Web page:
ADT for Prostate Cancer Linked to Increased Risk for Biliary Disease

March 6, 2013

Men being treated for their prostate cancer with a gonadotropin-releasing hormone had a significantly increased risk for biliary disease compared with men who underwent no treatment, according to the results of a large, population-based study.

Men being treated for their prostate cancer with a gonadotropin-releasing hormone (GnRH) had a significantly increased risk for biliary disease compared with men who underwent no treatment, according to the results of a large, population-based study published in European Urology.

Space-filling model of gonadotropin-releasing hormone.

Of the 183,842 men aged 65 years or older with locoregional prostate cancer examined in the study, just under half had undergone androgen deprivation therapy (ADT) with a GnRH. At the end of study follow-up in 2009, 7.5% of men had developed biliary disease.

“ADT for prostate cancer causes a number of metabolic problems that are known to be risk factors for biliary disease in the general population,” Philip J. Saylor, MD, from the division of hematology and oncology, Massachusetts General Hospital, Boston. “The most prominent of these are obesity, in general, increased abdominal girth, in particular, elevated triglycerides, and insulin resistance.”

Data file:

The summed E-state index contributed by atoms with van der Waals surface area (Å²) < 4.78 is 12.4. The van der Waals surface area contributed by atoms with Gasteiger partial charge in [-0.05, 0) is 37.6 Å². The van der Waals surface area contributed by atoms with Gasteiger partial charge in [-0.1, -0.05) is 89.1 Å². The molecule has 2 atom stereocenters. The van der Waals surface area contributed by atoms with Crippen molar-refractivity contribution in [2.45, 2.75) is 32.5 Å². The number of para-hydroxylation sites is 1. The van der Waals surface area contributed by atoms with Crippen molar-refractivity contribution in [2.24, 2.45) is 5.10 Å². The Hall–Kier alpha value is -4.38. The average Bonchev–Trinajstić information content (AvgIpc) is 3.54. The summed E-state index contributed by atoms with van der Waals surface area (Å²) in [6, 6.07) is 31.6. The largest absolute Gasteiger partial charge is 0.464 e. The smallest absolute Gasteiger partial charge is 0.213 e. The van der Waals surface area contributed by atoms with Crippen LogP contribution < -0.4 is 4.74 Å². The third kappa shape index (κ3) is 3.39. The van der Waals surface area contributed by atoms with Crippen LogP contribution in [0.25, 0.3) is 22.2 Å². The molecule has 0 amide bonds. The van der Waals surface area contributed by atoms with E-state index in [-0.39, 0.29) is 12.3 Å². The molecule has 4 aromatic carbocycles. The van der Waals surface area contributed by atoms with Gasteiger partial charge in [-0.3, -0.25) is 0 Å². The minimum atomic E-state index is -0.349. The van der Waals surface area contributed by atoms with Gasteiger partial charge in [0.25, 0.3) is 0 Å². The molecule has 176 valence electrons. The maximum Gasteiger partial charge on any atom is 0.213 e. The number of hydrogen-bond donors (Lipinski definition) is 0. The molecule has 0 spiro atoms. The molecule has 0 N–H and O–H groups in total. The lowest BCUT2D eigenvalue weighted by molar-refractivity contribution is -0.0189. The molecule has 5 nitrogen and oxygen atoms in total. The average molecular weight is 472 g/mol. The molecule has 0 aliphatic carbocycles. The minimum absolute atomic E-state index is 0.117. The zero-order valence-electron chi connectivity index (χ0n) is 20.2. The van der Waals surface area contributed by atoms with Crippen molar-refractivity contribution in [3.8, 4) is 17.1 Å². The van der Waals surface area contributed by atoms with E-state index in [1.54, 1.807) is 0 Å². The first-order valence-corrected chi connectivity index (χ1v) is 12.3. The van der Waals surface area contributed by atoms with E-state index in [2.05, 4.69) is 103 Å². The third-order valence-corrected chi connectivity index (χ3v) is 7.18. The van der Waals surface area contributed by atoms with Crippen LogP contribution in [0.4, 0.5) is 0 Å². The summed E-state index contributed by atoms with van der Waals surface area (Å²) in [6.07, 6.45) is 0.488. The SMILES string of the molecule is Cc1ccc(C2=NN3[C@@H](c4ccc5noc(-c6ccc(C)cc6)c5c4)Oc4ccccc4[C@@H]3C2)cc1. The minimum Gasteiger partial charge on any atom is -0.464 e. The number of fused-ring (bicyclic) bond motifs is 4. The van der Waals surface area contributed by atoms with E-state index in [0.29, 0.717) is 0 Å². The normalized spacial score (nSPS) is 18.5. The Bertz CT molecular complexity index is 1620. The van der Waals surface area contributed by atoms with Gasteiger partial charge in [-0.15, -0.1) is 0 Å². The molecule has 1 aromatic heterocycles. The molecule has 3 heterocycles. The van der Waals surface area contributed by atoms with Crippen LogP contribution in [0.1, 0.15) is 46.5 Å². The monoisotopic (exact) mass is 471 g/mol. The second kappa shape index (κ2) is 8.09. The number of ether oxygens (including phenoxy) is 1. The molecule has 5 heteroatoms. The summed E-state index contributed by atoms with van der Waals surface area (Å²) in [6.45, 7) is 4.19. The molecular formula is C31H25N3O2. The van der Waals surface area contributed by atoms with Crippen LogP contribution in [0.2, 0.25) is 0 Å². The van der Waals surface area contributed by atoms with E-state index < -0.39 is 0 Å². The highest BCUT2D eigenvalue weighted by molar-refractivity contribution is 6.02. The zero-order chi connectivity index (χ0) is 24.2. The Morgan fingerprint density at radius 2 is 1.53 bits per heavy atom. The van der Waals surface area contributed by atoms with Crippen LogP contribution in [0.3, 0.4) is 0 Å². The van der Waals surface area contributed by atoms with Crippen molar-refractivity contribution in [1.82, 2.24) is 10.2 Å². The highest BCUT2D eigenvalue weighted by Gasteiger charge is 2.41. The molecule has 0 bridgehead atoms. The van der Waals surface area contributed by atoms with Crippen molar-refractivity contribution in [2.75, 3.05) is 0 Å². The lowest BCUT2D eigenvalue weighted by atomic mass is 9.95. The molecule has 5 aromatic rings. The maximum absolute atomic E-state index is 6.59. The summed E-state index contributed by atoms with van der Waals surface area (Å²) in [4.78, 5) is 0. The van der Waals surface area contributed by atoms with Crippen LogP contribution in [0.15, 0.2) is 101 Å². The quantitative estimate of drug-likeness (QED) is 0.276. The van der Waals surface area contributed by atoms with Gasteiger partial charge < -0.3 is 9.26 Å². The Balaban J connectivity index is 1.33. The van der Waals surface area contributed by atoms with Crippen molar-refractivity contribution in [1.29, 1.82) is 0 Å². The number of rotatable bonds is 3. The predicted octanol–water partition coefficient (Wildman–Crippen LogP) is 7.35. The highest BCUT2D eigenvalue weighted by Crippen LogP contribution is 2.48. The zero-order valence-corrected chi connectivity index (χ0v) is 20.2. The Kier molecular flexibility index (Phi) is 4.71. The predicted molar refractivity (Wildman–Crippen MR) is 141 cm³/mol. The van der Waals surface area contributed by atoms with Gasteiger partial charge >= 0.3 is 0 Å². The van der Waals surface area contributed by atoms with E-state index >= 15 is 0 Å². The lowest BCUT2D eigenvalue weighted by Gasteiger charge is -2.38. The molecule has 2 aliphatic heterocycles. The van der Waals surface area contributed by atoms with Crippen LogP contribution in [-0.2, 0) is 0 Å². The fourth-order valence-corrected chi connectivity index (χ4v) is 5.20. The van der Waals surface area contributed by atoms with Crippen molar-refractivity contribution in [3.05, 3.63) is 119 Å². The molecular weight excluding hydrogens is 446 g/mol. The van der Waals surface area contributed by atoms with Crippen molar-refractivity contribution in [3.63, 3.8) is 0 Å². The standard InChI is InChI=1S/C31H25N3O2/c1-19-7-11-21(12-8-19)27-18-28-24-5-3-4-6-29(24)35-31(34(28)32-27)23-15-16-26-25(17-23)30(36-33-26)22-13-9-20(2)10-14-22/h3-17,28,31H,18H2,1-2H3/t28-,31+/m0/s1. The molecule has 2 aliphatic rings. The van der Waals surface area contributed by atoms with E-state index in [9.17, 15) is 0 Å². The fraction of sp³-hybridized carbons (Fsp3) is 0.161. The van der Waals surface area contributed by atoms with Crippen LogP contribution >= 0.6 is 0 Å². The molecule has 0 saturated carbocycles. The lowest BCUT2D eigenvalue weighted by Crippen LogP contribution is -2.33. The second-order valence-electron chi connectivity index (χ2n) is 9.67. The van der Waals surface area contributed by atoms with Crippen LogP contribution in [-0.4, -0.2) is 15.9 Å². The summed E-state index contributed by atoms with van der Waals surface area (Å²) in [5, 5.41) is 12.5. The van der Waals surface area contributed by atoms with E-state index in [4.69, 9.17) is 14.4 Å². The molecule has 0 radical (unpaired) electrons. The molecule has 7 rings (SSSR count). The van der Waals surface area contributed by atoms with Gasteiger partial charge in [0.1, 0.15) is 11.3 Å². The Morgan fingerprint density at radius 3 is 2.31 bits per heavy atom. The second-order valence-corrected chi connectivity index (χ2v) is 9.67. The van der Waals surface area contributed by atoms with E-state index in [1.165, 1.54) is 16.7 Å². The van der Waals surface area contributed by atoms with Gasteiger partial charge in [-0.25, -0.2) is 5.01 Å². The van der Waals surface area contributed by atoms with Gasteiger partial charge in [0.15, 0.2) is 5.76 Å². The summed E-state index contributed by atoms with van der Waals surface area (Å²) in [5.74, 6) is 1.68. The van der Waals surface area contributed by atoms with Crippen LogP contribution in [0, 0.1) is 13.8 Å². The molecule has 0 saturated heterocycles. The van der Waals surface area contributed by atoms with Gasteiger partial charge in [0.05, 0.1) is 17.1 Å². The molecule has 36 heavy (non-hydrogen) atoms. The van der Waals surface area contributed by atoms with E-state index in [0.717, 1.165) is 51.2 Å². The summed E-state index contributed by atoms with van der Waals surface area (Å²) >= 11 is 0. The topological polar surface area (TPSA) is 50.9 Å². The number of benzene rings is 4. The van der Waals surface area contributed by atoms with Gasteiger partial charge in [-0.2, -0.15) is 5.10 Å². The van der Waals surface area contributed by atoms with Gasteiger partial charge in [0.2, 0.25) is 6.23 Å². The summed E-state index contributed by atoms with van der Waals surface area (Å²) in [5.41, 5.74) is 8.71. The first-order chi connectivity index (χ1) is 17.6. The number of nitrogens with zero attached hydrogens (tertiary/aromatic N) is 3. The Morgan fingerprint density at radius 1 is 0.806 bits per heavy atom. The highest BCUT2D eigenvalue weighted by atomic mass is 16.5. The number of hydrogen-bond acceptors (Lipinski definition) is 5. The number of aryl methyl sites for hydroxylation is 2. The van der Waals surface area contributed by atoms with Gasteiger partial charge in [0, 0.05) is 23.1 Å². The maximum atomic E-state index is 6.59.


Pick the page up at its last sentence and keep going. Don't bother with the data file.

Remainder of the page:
Saylor and colleagues found that men who did not undergo ADT had 13.4 cases of biliary disease per 1,000 person years compared with 15.7 cases for men on a GnRH (P < .001). This translated into one case of biliary disease per 435 men treated with a GnRH for a year, the researchers wrote.

“The magnitude of the increase was small but was notable for the facts that (a) most of these new diagnoses led to biliary procedures, and (b) the risk seemed to rise with increasing duration of androgen deprivation,” said Saylor.

Of the total study population, 6.8% of men had to undergo a procedure to treat the biliary disease. In addition, a statistically significant increased risk for biliary disease was found for use of a GnRH for 7 months or longer (7-12 months: HR = 1.07, P = .02; 13-24 months: HR = 1.15, P < .001; 25 or more: HR = 1.20, P < .001).

According to the researchers, the findings of the study would be best used as a renewed call to optimize the metabolic health of men receiving systemic therapy for prostate cancer.

“We should reserve therapy for the men who are most likely to benefit, and we should enthusiastically pursue healthy diet and lifestyle choices among men who need it,” Saylor said.